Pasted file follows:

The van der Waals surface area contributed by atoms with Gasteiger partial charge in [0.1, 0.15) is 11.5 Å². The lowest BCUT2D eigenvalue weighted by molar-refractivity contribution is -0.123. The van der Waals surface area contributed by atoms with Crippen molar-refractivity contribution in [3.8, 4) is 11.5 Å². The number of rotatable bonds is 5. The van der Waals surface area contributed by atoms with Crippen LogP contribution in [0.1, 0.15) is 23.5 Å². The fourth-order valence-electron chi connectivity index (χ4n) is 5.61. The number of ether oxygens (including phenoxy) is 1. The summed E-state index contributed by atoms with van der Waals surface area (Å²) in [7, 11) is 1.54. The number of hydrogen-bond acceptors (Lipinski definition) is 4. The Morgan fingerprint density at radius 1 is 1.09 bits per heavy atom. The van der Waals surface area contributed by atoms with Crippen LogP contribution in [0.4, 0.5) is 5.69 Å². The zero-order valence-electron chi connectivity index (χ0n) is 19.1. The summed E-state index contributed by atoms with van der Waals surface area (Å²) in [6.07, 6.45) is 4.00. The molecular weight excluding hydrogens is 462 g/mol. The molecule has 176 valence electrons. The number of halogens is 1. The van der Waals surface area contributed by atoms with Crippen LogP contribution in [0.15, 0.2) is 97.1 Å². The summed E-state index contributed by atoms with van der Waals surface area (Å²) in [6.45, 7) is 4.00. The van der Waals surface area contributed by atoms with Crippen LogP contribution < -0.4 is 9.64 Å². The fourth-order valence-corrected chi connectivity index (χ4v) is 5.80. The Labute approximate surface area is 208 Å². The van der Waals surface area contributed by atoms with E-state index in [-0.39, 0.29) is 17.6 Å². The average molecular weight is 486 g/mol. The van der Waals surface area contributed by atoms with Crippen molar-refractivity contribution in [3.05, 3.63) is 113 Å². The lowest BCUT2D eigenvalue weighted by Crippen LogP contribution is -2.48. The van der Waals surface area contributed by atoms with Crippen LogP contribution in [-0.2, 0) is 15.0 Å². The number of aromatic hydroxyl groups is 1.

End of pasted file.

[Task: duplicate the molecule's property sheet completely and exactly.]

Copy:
The van der Waals surface area contributed by atoms with Gasteiger partial charge in [0.1, 0.15) is 11.5 Å². The lowest BCUT2D eigenvalue weighted by molar-refractivity contribution is -0.123. The van der Waals surface area contributed by atoms with Crippen molar-refractivity contribution in [3.8, 4) is 11.5 Å². The number of rotatable bonds is 5. The van der Waals surface area contributed by atoms with Crippen LogP contribution in [0.1, 0.15) is 23.5 Å². The fourth-order valence-electron chi connectivity index (χ4n) is 5.61. The number of ether oxygens (including phenoxy) is 1. The summed E-state index contributed by atoms with van der Waals surface area (Å²) in [7, 11) is 1.54. The number of hydrogen-bond acceptors (Lipinski definition) is 4. The Morgan fingerprint density at radius 1 is 1.09 bits per heavy atom. The van der Waals surface area contributed by atoms with Crippen LogP contribution in [0.4, 0.5) is 5.69 Å². The zero-order valence-electron chi connectivity index (χ0n) is 19.1. The summed E-state index contributed by atoms with van der Waals surface area (Å²) in [6.07, 6.45) is 4.00. The molecular weight excluding hydrogens is 462 g/mol. The molecule has 176 valence electrons. The number of halogens is 1. The van der Waals surface area contributed by atoms with Crippen LogP contribution in [0.15, 0.2) is 97.1 Å². The summed E-state index contributed by atoms with van der Waals surface area (Å²) in [6.45, 7) is 4.00. The van der Waals surface area contributed by atoms with Crippen LogP contribution < -0.4 is 9.64 Å². The fourth-order valence-corrected chi connectivity index (χ4v) is 5.80. The Labute approximate surface area is 208 Å². The van der Waals surface area contributed by atoms with E-state index in [-0.39, 0.29) is 17.6 Å². The average molecular weight is 486 g/mol. The van der Waals surface area contributed by atoms with Crippen molar-refractivity contribution in [3.05, 3.63) is 113 Å². The lowest BCUT2D eigenvalue weighted by Crippen LogP contribution is -2.48. The van der Waals surface area contributed by atoms with Crippen LogP contribution in [-0.2, 0) is 15.0 Å². The number of aromatic hydroxyl groups is 1.